A few years ago, he had a heart attack. While in the hospital at Washington Hospital Center, the medical team kept referring to his “Golden Hour.” It was a polite way of referring to the last hour of a person’s life. During the recovery and rest from 14 hour work days, “The Golden Hour” caused him to observe the last hour of day light and how the colors change and shift into a golden glow as the sun is low on the western horizon. He was challenged to imitate the golden glow in oil paintings and by using real gold (23K). It is a unique technique as the gold has a way to mentally engage the viewer.
David learned the gold leaf technique by working on icons in the Russian Orthodox church. “Working with gold is a very difficult process since it is so thin and flimsy. Lately gold has risen in price so the materials are expensive. It makes me be very careful to avoid the risk of failure.”
As a young student, he received a scholarship to study art in Paris. There he studied impressionist art at the the Jeu de Paume Museum. The study consisted of detailed copy work of Cezanne, Pizarro and Monet. When he finished college he had a very respectable portfolio of work and considerable skill developed in 2 or 3 years study of perspective and line, 3 or 4 years of study of color and composition and a profound respect for the techniques of impressionism. Unfortunately there were no jobs available in art to make a living. Eventually he obtained a BA from the Benedictine St Leo University, an MBA from Thunderbird School of International Management and developed an international career working 38 countries and living in nine countries. At night and weekends he kept his hands in the paint working on local color landscapes.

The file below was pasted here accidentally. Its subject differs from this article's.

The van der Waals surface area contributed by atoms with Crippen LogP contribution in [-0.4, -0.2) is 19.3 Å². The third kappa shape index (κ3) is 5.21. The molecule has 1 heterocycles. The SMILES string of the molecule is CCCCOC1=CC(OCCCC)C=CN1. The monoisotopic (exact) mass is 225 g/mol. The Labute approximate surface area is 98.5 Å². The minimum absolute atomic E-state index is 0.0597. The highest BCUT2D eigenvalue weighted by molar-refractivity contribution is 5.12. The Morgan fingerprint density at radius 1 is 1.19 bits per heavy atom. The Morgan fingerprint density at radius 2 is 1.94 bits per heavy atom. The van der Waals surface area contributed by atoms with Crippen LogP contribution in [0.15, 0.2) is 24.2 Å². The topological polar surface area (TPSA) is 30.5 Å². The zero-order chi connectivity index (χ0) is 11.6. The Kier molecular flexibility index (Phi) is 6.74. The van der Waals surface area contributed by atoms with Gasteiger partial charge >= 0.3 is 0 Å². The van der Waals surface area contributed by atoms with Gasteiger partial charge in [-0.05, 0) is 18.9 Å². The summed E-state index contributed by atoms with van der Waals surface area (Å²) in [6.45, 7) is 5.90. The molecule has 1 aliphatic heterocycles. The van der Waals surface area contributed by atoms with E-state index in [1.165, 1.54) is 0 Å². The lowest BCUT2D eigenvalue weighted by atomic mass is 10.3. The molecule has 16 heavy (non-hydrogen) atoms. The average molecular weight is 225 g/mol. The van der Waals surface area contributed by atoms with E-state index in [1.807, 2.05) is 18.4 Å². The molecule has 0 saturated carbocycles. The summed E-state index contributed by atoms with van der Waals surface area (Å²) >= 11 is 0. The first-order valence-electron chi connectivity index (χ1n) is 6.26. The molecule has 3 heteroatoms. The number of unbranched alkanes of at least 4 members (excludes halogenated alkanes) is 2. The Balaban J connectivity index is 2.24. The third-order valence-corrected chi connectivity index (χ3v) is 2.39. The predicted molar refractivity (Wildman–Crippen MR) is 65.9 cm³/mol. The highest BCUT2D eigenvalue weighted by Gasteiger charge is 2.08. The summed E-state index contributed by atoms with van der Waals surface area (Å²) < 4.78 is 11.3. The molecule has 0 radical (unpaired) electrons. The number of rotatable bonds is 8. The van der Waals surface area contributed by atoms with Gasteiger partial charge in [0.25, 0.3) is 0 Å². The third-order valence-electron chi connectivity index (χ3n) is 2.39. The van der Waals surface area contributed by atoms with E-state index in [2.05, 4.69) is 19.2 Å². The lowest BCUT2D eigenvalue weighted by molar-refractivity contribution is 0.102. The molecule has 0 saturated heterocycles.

“I am now at a point where I can devote myself entirely to painting. For the past few years I have been working full time painting with some considerable success and sales even in the current economic downturn. I love Maryland’s Chesapeake Bay region. I find there is a spiritual connection by painting plein air landscapes in the marshes, swamps, wet lands, a lot of grass, water and workboats of crabbers and oystermen. My ideas for paintings come from observing rural Maryland and the Chesapeake Bay region, particularly late in the day as the sun is about to go down. When I am alone in solitude near the Bay, I feel the presence of the Creator. We have been given a brief glimpse of beauty. It is our duty to share the beauty.”
He and his family live in Gaithersburg. He works from his small studio in his home or on location near the Chesapeake Bay.
I was very influenced by reading The Adventures of Huck Finn and others stories of the struggle between man and the forces of nature, particularly man and water. Hemingway’s The Old Man and the Sea come to mind. In my paintings water represents life. Certainly water is essential for life. Sometimes water is calm and beautiful, sometimes it is violent and dangerous. Sometimes there are hurricanes and horrendous storms. Just like water, in life we go through periods of calm and sometimes periods of turmoil and difficulty. Huck Finn had a raft to carry him down the Mississippi and from one adventure after another. I believe we all have a raft or boat to carry us through the difficulties and beauty of life. We may call it a family, a career, religion, what ever it is it’s there to help us get through life. Many of my paintings have work boats in them. They represent the struggle of life and the struggle of someone going out on the water day after day to get food on the table and support and raise a family. Some of the Chesapeake Bay work boats are pretty old and rickety and barely seaworthy. Yet the watermen take them out into the elements everyday to struggle against the water of high seas, the rain , and brutal sun, in the hope of bringing in a decent catch. My paintings memorialize their struggle.
23663 Rolling Fork Way
Gaithersburg, MD 20882
Phone 301 253 4589